I do think one of the worst results from the ladette culture (TV Friday nights mid 90s onwards?) is girls matching chaps in the willingness for a quick one outside the bar with someone they met a few minutes ago.  Is that ‘equality’?

    So there we are, I’ve rubbished drinking at home on the cheap and now I’ve rubbished drinking out …..

  • Anonymous

    I’m a bit surprised AC has come at it from quite this angle – whether or not he has a programme to promote.  To me it is quite clear that the government has no interest in public health.  And there is a disconnect between a prime minister scrambling for a suitable bandwagon – which happens to be alcohol abuse in this case – and his health secretary, whose policy has been to undermine regulation of food and drink and leave it to vested interests to make suggestions.   Ambrosian makes a similar point on here.

    Cheap alcohol in industrial quantities would be a problem for any country if its population were sufficiently depressed to want it.  It’s not surprising that those outside the UK see us as a country with a drink problem – the UK has been busy developing one for about the last 20 years.  I am not convinced that upping the price of alcohol is going to make the difference, unless you make it almost unattainably expensive – and then people will make their own.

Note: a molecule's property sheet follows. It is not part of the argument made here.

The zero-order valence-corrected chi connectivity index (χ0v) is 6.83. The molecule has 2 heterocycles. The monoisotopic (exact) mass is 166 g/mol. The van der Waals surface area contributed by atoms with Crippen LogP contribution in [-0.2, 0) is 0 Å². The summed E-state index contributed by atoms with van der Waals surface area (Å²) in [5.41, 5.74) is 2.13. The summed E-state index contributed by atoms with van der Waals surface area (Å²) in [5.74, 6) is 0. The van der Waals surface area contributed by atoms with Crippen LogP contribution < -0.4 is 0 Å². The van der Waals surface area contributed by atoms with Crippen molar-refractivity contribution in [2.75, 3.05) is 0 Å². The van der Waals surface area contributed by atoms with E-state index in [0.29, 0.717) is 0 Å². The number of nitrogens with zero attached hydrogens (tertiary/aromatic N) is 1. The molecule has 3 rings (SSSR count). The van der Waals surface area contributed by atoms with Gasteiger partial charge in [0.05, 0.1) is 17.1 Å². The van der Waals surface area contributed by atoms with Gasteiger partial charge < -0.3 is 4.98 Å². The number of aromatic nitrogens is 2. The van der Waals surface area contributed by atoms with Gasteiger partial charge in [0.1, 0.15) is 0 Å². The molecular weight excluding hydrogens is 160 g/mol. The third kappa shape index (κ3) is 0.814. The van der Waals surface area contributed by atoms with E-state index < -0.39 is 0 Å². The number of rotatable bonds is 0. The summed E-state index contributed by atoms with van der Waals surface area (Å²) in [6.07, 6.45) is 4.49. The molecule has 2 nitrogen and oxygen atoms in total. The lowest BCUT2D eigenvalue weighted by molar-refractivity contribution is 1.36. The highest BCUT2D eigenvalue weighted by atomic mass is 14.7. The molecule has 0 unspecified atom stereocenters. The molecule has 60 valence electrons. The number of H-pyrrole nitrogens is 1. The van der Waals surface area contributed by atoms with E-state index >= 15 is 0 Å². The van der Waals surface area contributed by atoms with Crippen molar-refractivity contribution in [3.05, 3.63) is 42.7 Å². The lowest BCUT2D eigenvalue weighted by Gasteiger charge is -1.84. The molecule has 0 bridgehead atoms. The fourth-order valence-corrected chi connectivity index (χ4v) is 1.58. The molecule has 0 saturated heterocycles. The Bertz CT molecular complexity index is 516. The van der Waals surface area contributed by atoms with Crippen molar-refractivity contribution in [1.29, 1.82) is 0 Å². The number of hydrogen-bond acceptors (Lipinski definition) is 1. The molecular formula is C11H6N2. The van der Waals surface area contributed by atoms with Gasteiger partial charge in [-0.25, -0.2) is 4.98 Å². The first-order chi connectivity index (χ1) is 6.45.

• Ehtch

    But also, but might seem barking mad to those non-scientific, if you get home after work the following day feeling like you are gasping for a drink, have a low dose evening primrose capsule, available from tescos and other supermarket outlets, the 500mg capsules, that is all that is needed, and that should help in an hour or two to take the craving off. Old driuids used to use borage plants in a tea to have the same effect. But don’t take it with anything sugary or full of carbs, take it with a cup of these days simple tea with a bit of milk works best. It is all about, supposedly, the manufacture of PGE1, an immune system factor, and it relationship to alcohol and craving in the brain.

    Remember, only choose 500mg capsules, and only one – too much could thin the blood too much and cause other problems. I’ll reiterate, only one 500mg Evening Primrose capsule.

  • Ehtch

    Maybe that is why cider drinkers also in old time get away with it – they tend to be farmers that have some chucks around, so overdose with fried eggs in the morning, or even crack some into a glass, to make them feel better and healthier. We have lost something.

  • Anonymous

    Andrew Neil was talking about that very thing today – talking about how places like New York and a lot of European countries don’t have the same trouble.

  • Anonymous

    I just think life is hard enough on the bottom rung without people being able to have a cheap drink.
    I suppose right wingers will welcome it as it is a tax on consumption rather than production.
    But why should everyone have to pay more, just because a minority damage themselves and others due to alcohol.